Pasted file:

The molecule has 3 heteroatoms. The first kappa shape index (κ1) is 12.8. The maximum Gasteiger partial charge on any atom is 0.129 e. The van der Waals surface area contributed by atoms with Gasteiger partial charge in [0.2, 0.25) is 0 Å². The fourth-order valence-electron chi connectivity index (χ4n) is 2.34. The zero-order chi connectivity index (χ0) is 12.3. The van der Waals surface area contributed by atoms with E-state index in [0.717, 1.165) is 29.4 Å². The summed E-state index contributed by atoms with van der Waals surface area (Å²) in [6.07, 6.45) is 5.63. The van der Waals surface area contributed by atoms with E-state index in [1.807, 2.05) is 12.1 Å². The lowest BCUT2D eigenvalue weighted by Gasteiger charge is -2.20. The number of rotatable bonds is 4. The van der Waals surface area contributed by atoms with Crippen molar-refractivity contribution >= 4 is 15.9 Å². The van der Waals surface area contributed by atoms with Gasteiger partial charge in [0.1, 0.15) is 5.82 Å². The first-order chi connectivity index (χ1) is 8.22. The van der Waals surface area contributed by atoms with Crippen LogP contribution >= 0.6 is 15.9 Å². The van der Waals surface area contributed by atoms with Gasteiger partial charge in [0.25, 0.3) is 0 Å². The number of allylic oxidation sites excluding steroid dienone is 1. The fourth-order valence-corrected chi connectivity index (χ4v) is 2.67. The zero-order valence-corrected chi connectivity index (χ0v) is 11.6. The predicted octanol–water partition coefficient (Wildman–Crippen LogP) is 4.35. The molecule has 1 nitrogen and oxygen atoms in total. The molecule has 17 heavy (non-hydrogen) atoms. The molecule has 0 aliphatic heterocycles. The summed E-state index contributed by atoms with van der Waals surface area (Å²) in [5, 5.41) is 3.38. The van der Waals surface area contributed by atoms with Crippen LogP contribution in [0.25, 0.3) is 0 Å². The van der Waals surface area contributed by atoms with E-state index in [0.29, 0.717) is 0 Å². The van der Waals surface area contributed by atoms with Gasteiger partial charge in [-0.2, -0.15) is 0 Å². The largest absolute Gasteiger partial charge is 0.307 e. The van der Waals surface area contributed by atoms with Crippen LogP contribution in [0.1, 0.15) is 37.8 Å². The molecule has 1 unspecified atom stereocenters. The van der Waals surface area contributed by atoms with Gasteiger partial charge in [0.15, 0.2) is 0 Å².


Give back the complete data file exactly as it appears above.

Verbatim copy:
The molecule has 3 heteroatoms. The first kappa shape index (κ1) is 12.8. The maximum Gasteiger partial charge on any atom is 0.129 e. The van der Waals surface area contributed by atoms with Gasteiger partial charge in [0.2, 0.25) is 0 Å². The fourth-order valence-electron chi connectivity index (χ4n) is 2.34. The zero-order chi connectivity index (χ0) is 12.3. The van der Waals surface area contributed by atoms with E-state index in [0.717, 1.165) is 29.4 Å². The summed E-state index contributed by atoms with van der Waals surface area (Å²) in [6.07, 6.45) is 5.63. The van der Waals surface area contributed by atoms with E-state index in [1.807, 2.05) is 12.1 Å². The lowest BCUT2D eigenvalue weighted by Gasteiger charge is -2.20. The number of rotatable bonds is 4. The van der Waals surface area contributed by atoms with Crippen molar-refractivity contribution >= 4 is 15.9 Å². The van der Waals surface area contributed by atoms with Gasteiger partial charge in [0.1, 0.15) is 5.82 Å². The first-order chi connectivity index (χ1) is 8.22. The van der Waals surface area contributed by atoms with Crippen LogP contribution >= 0.6 is 15.9 Å². The van der Waals surface area contributed by atoms with Gasteiger partial charge in [0.25, 0.3) is 0 Å². The number of allylic oxidation sites excluding steroid dienone is 1. The fourth-order valence-corrected chi connectivity index (χ4v) is 2.67. The zero-order valence-corrected chi connectivity index (χ0v) is 11.6. The predicted octanol–water partition coefficient (Wildman–Crippen LogP) is 4.35. The molecule has 1 nitrogen and oxygen atoms in total. The molecule has 17 heavy (non-hydrogen) atoms. The molecule has 0 aliphatic heterocycles. The summed E-state index contributed by atoms with van der Waals surface area (Å²) in [5, 5.41) is 3.38. The van der Waals surface area contributed by atoms with Crippen LogP contribution in [0.25, 0.3) is 0 Å². The van der Waals surface area contributed by atoms with E-state index in [0.29, 0.717) is 0 Å². The van der Waals surface area contributed by atoms with Gasteiger partial charge in [-0.2, -0.15) is 0 Å². The largest absolute Gasteiger partial charge is 0.307 e. The van der Waals surface area contributed by atoms with Crippen LogP contribution in [0.1, 0.15) is 37.8 Å². The molecule has 1 unspecified atom stereocenters. The van der Waals surface area contributed by atoms with Gasteiger partial charge in [0.15, 0.2) is 0 Å².